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Dysphagia Difficulty in Swallowing

Dysphagia Difficulty in Swallowing - Conditions & Treatments | SingHealth

Dysphagia Difficulty in Swallowing - Symptoms

Dysphagia Difficulty in Swallowing - How to prevent?

Dysphagia Difficulty in Swallowing - Causes and Risk Factors

Causes of oropharyngeal dysphagia include:

  1. Neurological Disorders
    Patients who have suffered a previous stroke or spinal cord injury can have difficulty swallowing. Other neurological conditions such as Parkinson’s disease, muscular atrophy, multiple sclerosis can cause difficulty in swallowing.
  2. Cancer/Tumours
    The presence of certain cancers may cause difficulty in swallowing (e.g. tongue cancer). Additionally, patients who have undergone surgery or radiotherapy to the head and neck region may also develop difficulty swallowing.

Causes of oesophageal dysphagia include:

  1. Oesophageal Tumour
    Tumours in the oesophagus can cause obstruction. Difficulty swallowing is usually progressive and usually starts, with solid food and later as the tumour grows larger, liquids.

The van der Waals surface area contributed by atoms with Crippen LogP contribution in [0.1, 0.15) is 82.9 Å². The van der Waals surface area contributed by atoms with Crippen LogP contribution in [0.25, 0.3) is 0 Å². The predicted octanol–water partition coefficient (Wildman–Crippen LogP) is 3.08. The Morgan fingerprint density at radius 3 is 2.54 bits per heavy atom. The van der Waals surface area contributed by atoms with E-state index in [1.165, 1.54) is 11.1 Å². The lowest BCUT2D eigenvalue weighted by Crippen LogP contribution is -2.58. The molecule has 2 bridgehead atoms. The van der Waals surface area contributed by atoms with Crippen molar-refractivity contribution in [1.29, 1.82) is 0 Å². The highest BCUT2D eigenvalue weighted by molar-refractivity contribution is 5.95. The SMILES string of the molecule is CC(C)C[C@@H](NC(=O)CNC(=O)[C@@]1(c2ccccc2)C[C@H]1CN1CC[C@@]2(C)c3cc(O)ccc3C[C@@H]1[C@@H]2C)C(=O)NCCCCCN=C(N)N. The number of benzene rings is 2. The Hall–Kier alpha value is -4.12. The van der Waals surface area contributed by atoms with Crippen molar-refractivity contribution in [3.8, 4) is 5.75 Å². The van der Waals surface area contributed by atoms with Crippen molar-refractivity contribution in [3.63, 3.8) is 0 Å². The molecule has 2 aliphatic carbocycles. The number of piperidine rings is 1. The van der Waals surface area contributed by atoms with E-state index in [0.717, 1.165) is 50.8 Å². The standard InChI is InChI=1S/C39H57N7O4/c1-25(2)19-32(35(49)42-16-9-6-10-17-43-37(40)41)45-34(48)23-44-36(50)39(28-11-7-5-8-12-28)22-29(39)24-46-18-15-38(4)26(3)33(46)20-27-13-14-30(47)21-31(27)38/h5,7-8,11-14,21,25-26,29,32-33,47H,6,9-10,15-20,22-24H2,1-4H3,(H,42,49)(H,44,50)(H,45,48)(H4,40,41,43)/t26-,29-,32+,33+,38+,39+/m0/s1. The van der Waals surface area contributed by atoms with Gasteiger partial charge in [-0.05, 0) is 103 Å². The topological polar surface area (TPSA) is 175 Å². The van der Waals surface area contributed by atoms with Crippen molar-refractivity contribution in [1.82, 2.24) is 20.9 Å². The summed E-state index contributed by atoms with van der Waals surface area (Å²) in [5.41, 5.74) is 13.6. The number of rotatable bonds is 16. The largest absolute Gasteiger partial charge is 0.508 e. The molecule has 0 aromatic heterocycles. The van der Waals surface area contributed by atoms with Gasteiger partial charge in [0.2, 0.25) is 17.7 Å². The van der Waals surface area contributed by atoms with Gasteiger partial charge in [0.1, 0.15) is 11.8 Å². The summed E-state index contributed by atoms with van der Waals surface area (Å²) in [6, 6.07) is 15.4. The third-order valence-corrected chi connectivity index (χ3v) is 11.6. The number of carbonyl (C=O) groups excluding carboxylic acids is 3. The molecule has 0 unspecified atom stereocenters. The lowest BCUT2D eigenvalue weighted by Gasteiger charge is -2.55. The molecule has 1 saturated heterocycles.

2. Achalasia
    This is a condition where the lower oesophageal muscle (sphincter) fails to relax adequately to allow food to enter the stomach from the oesophagus.
  3. Gastro-oesophageal Reflux Disease
    When the muscle in the lower oesophagus (sphincter) is inappropriately lax, acid from the stomach can reflux back into the oesophagus. This can lead to spasm and even scarring and narrowing of the oesophagus.
  4. Oesophageal Stricture
    Narrowing in the oesophagus can be a result of scarring from repeated irritation by acid reflux from the stomach or other caustic substances, previous radiotherapy or previous procedures done.
  5. Connective Tissue Disease
    Connective tissue diseases such as scleroderma can sometimes cause hardening of the tissue in the oesophagus and cause it to become stiff. This can in turn cause difficulty in swallowing.
  6. Oesophageal Spasm
    In this condition, multiple involuntary poorly co-ordinated contractions of the oesophagus occur after swallowing.
  7. Foreign Body
    Objects that get lodged can block the passage of food down the oesophagus. This is seen more commonly in older people who may have difficulty chewing their food well and resultantly swallow a large piece of food bolus that gets lodged in the oesophagus.

Dysphagia Difficulty in Swallowing - Preparing for surgery

Dysphagia Difficulty in Swallowing - Post-surgery care

Dysphagia Difficulty in Swallowing - Other Information